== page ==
HBO Max | 2021

2021 is already shaping up to be a very odd year. Entering the second year of a global pandemic that has had an enormous financial impact on literally every area of the world, it’s an unprecedented time to be alive and consuming media. Warner Bros. made the shocking announcement last year that all of their major theatrical releases would be simultaneously streamed on the HBO Max platform.

For a full list of those titles, to give you some idea of what that means in terms of content, click here.

Yet with all of those cinematic heavy hitters on deck, one of the most hotly anticipated titles coming to the platform was always going to be DC Comics’ JUSTICE LEAGUE, the 2017 outing given new life thanks to an extensive recut by director Zack Snyder. Lovingly dubbed the SNYDER CUT by fans and media alike, the film clocks in at a meaty four hours and two minutes.

To say this film has been divisive would be an understatement, as even the very concept of the Snyder Cut’s existence is seen by some as a ridiculous example of self aggrandization on the part of Zack Snyder and Warner Bros. both. While some certainly feel this way, others argue that the tragic circumstances surrounding Snyder’s initial departure of the film would more than justify his being given a chance to tell the story as he originally intended.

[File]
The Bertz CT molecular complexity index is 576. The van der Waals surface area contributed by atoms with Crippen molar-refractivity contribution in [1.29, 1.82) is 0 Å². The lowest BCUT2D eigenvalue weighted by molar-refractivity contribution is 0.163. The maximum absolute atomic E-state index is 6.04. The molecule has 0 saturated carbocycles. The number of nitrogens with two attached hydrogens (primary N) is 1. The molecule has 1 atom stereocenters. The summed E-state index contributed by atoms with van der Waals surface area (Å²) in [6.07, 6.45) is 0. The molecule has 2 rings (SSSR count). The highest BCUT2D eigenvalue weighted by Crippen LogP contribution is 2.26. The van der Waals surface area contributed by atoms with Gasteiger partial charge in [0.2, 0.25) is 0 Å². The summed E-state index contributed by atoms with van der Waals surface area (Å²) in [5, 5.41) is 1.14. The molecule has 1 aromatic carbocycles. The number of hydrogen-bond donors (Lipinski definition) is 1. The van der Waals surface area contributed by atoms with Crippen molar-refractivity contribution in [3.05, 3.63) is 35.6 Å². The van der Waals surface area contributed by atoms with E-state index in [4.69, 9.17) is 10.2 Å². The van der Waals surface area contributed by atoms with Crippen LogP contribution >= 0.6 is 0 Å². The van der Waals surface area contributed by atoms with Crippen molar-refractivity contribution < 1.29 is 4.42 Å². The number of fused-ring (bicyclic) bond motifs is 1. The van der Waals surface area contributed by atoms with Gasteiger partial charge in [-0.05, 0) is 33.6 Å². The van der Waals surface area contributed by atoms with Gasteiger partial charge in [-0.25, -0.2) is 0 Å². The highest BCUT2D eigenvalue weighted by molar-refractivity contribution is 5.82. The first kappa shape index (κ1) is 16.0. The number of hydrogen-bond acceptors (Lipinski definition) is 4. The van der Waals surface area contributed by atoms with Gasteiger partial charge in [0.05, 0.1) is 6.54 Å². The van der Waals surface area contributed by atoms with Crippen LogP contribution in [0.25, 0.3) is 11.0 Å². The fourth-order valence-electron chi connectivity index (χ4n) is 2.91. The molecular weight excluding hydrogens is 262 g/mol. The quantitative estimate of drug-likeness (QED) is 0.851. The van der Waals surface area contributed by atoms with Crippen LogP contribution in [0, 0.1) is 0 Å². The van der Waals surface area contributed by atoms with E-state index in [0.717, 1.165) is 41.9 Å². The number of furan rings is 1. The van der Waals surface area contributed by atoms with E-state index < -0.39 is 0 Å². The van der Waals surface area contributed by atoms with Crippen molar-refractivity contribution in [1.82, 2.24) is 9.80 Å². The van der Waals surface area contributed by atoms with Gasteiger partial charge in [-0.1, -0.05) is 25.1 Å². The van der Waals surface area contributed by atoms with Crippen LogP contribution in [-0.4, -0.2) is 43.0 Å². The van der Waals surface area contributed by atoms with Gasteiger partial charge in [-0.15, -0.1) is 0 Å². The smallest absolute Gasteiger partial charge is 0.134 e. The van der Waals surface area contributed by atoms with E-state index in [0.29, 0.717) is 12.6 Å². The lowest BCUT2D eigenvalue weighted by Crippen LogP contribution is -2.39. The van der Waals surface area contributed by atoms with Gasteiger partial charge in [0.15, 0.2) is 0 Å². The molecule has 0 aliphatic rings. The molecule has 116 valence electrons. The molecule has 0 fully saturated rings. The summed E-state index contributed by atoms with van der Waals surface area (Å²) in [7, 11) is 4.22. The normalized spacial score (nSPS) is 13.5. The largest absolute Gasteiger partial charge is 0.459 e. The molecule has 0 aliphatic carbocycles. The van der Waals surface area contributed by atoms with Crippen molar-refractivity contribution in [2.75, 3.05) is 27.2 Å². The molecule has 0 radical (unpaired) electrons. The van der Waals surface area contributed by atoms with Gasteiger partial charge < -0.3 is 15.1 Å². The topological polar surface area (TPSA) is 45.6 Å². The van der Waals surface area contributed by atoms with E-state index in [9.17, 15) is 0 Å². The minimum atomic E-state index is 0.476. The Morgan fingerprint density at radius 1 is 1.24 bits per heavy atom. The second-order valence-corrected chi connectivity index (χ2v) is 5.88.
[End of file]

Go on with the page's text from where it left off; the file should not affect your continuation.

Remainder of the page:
Where ever your opinion falls on this spectrum is irrelevant, as at the end of the day, the film was finished and released to the fanfare of a global advertising campaign and the deafening internet cheers of Snyder’s fanbase.


My opinion of the original release version of JUSTICE LEAGUE was that it was an awful movie with a lot of heart and some very fun summer blockbuster action. Fun to watch, but really dumb. When faced with the question “Do I want to see a much longer version of this film?”, I was hard-pressed to find a reason to say yes. But this film was always going to be a defining moment of pop culture, an example of the fans getting exactly what they wanted (whether or not that’s a good thing in the long run remains to be seen). It was always going to be plastered on billboards, it was always going to be discussed in YouTube breakdown videos and blog reviews (oops sorry).